Yesterday at 1.53pm and after nearly 49 hours at sea, Melbourne maxi Australian Skandia Wild Thing rode the northeasterly breeze all the way to the finish line off Main Beach, Southport, to take line honours for the second time ever.
The 19 mostly Melbourne-based crew on board shook hands quickly after the gun was fired before they set to work lowering the huge sails and slowing the boat down.
"It was a great race and it was particularly encouraging to sail away from Grundig this morning," said owner Grant Wharington after he steered the boat over the finish line. "We thought the conditions were going to suit them but the sea breeze came in a we knew we were in good shape."
After the finish, the navigator on the line honours winner, Adrienne Cahalan, described the difficulties of this race. "It was a hard race tactically because it was light and because you have to be confident in your decisions when you are sailing on your own," she said.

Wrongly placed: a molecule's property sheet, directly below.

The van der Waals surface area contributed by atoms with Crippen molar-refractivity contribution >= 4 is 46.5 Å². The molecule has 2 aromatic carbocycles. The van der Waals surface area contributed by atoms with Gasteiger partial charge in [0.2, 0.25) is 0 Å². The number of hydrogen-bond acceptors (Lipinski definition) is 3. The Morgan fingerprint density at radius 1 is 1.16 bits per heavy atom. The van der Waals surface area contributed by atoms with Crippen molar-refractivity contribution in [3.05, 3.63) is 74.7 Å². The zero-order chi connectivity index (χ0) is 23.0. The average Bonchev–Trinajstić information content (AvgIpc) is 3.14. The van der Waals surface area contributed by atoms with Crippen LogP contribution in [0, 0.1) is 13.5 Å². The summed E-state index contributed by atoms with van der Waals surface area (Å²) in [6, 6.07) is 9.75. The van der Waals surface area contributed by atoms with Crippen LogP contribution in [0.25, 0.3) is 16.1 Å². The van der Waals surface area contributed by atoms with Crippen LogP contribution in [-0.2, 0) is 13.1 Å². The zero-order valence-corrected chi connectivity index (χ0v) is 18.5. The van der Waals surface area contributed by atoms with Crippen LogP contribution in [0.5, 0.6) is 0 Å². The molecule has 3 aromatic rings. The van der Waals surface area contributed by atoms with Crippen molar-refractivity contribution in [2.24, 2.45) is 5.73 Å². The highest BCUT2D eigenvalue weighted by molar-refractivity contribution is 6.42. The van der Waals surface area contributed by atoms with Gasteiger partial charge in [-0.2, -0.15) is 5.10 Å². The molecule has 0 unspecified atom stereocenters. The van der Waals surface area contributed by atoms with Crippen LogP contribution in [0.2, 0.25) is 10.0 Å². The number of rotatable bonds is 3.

Sean Langman also steered his boat over the finish line off Main Beach, crossing at 2.20pm this afternoon and gracious in defeat. "We really enjoyed the race but it wasn't our day," said Sean. "Our strategy was to stick like glue to the boat with the longest hull because it was always going to be a waterline race in these conditions."
The two boats tussled the entire 386 nautical mile race, never more than a few miles apart and occasionally only a couple of boat lengths separated them.
Once berthed at Southport Yacht Club, Langman admitted this event is his favourite race on the offshore calendar. "I have sailed the smallest boat in the fleet and been on two line honours winners, one of which was my own boat, and it's a fantastic race."
Langman also talked about next year building an 80-foot version of his skiff-like yacht, but for this year's Rolex Sydney Hobart Yacht Race he will just rebuild some of the weak spots in the hull.
Ian Treleaven's Volvo 60 Line 7 held onto third place to cross the finish at 2.40pm followed by Brindabella (George Snow) at 3.19pm, which is waiting at the Southport seaway for the tide to change.